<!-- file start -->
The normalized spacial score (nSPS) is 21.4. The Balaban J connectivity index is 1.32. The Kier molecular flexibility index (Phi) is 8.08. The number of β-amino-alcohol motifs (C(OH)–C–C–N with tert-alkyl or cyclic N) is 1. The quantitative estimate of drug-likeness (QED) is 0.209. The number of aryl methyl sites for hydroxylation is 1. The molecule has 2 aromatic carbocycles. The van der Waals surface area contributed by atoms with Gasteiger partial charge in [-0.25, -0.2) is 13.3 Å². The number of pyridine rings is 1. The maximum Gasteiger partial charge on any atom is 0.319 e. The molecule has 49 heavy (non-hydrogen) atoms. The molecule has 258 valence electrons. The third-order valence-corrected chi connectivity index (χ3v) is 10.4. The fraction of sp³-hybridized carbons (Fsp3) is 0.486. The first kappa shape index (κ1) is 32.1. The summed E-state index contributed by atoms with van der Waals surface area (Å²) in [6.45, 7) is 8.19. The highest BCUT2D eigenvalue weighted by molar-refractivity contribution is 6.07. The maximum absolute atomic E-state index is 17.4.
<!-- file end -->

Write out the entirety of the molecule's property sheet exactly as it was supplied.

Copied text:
The normalized spacial score (nSPS) is 21.4. The Balaban J connectivity index is 1.32. The Kier molecular flexibility index (Phi) is 8.08. The number of β-amino-alcohol motifs (C(OH)–C–C–N with tert-alkyl or cyclic N) is 1. The quantitative estimate of drug-likeness (QED) is 0.209. The number of aryl methyl sites for hydroxylation is 1. The molecule has 2 aromatic carbocycles. The van der Waals surface area contributed by atoms with Gasteiger partial charge in [-0.25, -0.2) is 13.3 Å². The number of pyridine rings is 1. The maximum Gasteiger partial charge on any atom is 0.319 e. The molecule has 49 heavy (non-hydrogen) atoms. The molecule has 258 valence electrons. The third-order valence-corrected chi connectivity index (χ3v) is 10.4. The fraction of sp³-hybridized carbons (Fsp3) is 0.486. The first kappa shape index (κ1) is 32.1. The summed E-state index contributed by atoms with van der Waals surface area (Å²) in [6.45, 7) is 8.19. The highest BCUT2D eigenvalue weighted by molar-refractivity contribution is 6.07. The maximum absolute atomic E-state index is 17.4.